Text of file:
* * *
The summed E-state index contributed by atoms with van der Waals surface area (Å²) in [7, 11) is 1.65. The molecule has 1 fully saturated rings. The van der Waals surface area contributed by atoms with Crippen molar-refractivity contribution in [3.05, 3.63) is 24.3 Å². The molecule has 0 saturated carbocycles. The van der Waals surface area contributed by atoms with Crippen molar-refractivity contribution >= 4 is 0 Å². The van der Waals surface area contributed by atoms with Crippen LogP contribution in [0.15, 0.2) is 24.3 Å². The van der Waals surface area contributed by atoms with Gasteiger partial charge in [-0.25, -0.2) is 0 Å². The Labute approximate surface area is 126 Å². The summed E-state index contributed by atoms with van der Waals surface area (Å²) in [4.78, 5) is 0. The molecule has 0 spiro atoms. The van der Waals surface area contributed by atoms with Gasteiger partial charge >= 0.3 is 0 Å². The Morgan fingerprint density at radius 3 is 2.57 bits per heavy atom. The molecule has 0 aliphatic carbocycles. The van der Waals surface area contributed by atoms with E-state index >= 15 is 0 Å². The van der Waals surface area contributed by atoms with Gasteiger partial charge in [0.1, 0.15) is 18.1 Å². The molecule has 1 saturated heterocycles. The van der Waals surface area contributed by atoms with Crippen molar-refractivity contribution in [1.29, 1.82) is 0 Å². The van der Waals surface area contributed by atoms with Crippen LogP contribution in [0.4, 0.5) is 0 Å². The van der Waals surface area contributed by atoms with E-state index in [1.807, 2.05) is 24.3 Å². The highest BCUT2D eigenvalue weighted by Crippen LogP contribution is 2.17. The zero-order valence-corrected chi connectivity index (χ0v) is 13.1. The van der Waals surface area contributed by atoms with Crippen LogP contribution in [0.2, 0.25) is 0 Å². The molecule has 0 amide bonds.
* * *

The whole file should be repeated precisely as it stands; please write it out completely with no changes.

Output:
The summed E-state index contributed by atoms with van der Waals surface area (Å²) in [7, 11) is 1.65. The molecule has 1 fully saturated rings. The van der Waals surface area contributed by atoms with Crippen molar-refractivity contribution in [3.05, 3.63) is 24.3 Å². The molecule has 0 saturated carbocycles. The van der Waals surface area contributed by atoms with Crippen molar-refractivity contribution >= 4 is 0 Å². The van der Waals surface area contributed by atoms with Crippen LogP contribution in [0.15, 0.2) is 24.3 Å². The van der Waals surface area contributed by atoms with Gasteiger partial charge in [-0.25, -0.2) is 0 Å². The Labute approximate surface area is 126 Å². The summed E-state index contributed by atoms with van der Waals surface area (Å²) in [4.78, 5) is 0. The molecule has 0 spiro atoms. The van der Waals surface area contributed by atoms with Gasteiger partial charge >= 0.3 is 0 Å². The Morgan fingerprint density at radius 3 is 2.57 bits per heavy atom. The molecule has 0 aliphatic carbocycles. The van der Waals surface area contributed by atoms with E-state index >= 15 is 0 Å². The van der Waals surface area contributed by atoms with Gasteiger partial charge in [0.1, 0.15) is 18.1 Å². The molecule has 1 saturated heterocycles. The van der Waals surface area contributed by atoms with Crippen molar-refractivity contribution in [1.29, 1.82) is 0 Å². The van der Waals surface area contributed by atoms with Crippen LogP contribution in [0.4, 0.5) is 0 Å². The van der Waals surface area contributed by atoms with E-state index in [1.807, 2.05) is 24.3 Å². The highest BCUT2D eigenvalue weighted by Crippen LogP contribution is 2.17. The zero-order valence-corrected chi connectivity index (χ0v) is 13.1. The van der Waals surface area contributed by atoms with Crippen LogP contribution in [0.2, 0.25) is 0 Å². The molecule has 0 amide bonds.